'WTF': Economists React To December Jobs Report On Twitter
Nonfarm payroll employment increased by 145,000 jobs in December, the U.S. Bureau of Labor Statistics reported Friday, marking the country's 111th straight month of employment gains.
The unemployment rate was unchanged at 3.5%.
Notable December job gains were seen in retail trade and healthcare. Retail trade added 41,000 jobs in December, but employment in the sector has changed little over the past two years.
Healthcare employment grew by 28,000 jobs in December and added 399,000 jobs in 2019 after growing by 350,000 jobs in 2018.
Employment in construction rose by 151,000 jobs in 2019 after adding 307,000 jobs in 2018.
Here's how economists and others reacted to the jobs report on Twitter.
#jobs rose in line with forecasts, +145k— Constance L Hunter (@ConstanceHunter) January 10, 2020
As expected #retail jobs rose in Dec due to short holiday period.
Healthcare is the strongest job engine of the past decade and will remain an engine of job growth into the next one. pic.twitter.com/Bg65tgWg81
Not a very exciting jobs report, but a reassuring one. Job growth continues, at a slower rate than in 2018, but enough to keep the unemployment rate at a historic low and wages growing above inflation.— Betsey Stevenson (@BetseyStevenson) January 10, 2020
Where did Trump's trade war hit hard?— Heather Long (@byHeatherLong) January 10, 2020
Check out transportation and warehousing jobs.
The US economy added 57,000 transportation & warehousing jobs in 2019
That's just a quarter of the 216,000 transportation & warehousing jobs added in 2018 #jobs #trade
WTF is wrong with this economy?— Michael Madowitz (@mikemadowitz) January 10, 2020
How do you keep getting slowing wage growth at 3.5% unemployment? https://t.co/yngm2AvHL2
Your regular #JobsDay reminder of where we are on wage growth: From late 2017 through the beginning of 2019, it looked like wage growth was picking up. THAT ENDED. Wage growth lost ground in 2019. pic.twitter.com/3TNhLGaN5m— Heidi Shierholz (@hshierholz) January 10, 2020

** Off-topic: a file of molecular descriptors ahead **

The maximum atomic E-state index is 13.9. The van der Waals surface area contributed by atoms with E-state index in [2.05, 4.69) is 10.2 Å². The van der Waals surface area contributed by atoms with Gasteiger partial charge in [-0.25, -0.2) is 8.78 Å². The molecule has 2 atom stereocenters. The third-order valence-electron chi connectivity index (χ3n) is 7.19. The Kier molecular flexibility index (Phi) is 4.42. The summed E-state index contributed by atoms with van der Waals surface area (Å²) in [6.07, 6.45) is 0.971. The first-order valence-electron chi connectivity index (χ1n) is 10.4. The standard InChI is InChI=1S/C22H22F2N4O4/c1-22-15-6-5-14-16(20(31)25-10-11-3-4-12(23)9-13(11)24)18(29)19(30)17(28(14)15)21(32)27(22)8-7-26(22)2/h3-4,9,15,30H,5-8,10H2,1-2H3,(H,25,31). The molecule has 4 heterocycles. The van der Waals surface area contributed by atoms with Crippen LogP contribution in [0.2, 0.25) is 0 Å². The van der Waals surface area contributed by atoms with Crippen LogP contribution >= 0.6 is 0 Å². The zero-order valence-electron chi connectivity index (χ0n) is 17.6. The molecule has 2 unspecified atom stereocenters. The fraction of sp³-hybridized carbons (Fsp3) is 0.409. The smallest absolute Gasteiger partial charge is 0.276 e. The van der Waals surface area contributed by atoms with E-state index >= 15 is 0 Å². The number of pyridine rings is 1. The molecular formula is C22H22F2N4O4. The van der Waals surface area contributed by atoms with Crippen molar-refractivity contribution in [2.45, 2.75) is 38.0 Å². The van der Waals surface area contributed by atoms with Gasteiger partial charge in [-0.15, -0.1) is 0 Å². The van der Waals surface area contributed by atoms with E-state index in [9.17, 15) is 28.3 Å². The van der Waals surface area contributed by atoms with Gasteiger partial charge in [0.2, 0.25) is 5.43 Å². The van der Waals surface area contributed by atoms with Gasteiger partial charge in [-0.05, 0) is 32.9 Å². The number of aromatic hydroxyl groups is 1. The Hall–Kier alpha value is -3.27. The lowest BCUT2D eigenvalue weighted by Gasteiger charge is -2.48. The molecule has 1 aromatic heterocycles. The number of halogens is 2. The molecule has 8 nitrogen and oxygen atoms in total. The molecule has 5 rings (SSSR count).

Workers are getting squeezed with decelerating wage growth & accelerating consumer prices.— Aaron Sojourner (@aaronsojourner) January 10, 2020
Wages rose 2.9% (blue, decelerating). Prices rose 2.1% (red, accelerating).
So average hour of work buys just 0.8% (blue-red) more now than a year ago. Boo for slower real wage growth. pic.twitter.com/865RNhz9N5
Today’s report gives a look back on all of 2019. Average monthly job creation has held remarkably steady for the past nine years, but it did soften in the last year, from 223,000 in 2018 to 176,000 in 2019, as the one-time boost of the fiscal stimulus from 2018 has wore off.— Elise Gould (@eliselgould) January 10, 2020
The slowdown in employment growth for goods-producing sectors. Particularly bad month for mining and logging.— Nick Bunker (@nick_bunker) January 10, 2020
The good news is that the vast majority of jobs are in the service sector & growth there is hanging on. pic.twitter.com/LoScQ0FcLL
#jobsday women cross 50 percent of payroll employment— Dean Baker (@DeanBaker13) January 10, 2020
But perhaps the most important issue is that women are working where jobs are growing. Health care added more jobs in 2019 than 2018, while jobs grow slowed substantially in mining, construction, transportation & warehousing, and construction. [6/6]— Betsey Stevenson (@BetseyStevenson) January 10, 2020
This economy is just The Little Engine That Could.— Justin Wolfers (@JustinWolfers) January 10, 2020
It's pulled us up a steep slope, from the depths of the Great Recession, and just kept hammering away, even when others said it couldn't keep going.
The lesson for all econs: "I think I can, I think I can..." pic.twitter.com/Ka2SV0eaZs